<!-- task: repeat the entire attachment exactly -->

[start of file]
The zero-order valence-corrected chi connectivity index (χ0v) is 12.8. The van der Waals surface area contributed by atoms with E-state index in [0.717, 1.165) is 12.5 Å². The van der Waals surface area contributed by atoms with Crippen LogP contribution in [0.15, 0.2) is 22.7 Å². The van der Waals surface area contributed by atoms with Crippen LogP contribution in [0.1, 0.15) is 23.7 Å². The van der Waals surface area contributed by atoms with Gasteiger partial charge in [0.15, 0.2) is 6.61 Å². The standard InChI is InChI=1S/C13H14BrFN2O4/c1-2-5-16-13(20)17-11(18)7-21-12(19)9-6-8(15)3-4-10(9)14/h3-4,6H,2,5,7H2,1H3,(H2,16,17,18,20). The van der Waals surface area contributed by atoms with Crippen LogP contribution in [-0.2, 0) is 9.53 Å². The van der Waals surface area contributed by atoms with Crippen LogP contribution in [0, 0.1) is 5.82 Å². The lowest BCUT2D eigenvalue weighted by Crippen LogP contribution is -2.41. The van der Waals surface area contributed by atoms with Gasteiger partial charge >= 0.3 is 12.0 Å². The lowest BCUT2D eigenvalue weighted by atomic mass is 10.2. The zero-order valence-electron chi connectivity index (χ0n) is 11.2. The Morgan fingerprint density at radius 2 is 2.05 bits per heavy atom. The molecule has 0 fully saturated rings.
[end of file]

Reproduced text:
The zero-order valence-corrected chi connectivity index (χ0v) is 12.8. The van der Waals surface area contributed by atoms with E-state index in [0.717, 1.165) is 12.5 Å². The van der Waals surface area contributed by atoms with Crippen LogP contribution in [0.15, 0.2) is 22.7 Å². The van der Waals surface area contributed by atoms with Crippen LogP contribution in [0.1, 0.15) is 23.7 Å². The van der Waals surface area contributed by atoms with Gasteiger partial charge in [0.15, 0.2) is 6.61 Å². The standard InChI is InChI=1S/C13H14BrFN2O4/c1-2-5-16-13(20)17-11(18)7-21-12(19)9-6-8(15)3-4-10(9)14/h3-4,6H,2,5,7H2,1H3,(H2,16,17,18,20). The van der Waals surface area contributed by atoms with Crippen LogP contribution in [-0.2, 0) is 9.53 Å². The van der Waals surface area contributed by atoms with Crippen LogP contribution in [0, 0.1) is 5.82 Å². The lowest BCUT2D eigenvalue weighted by Crippen LogP contribution is -2.41. The van der Waals surface area contributed by atoms with Gasteiger partial charge >= 0.3 is 12.0 Å². The lowest BCUT2D eigenvalue weighted by atomic mass is 10.2. The zero-order valence-electron chi connectivity index (χ0n) is 11.2. The Morgan fingerprint density at radius 2 is 2.05 bits per heavy atom. The molecule has 0 fully saturated rings.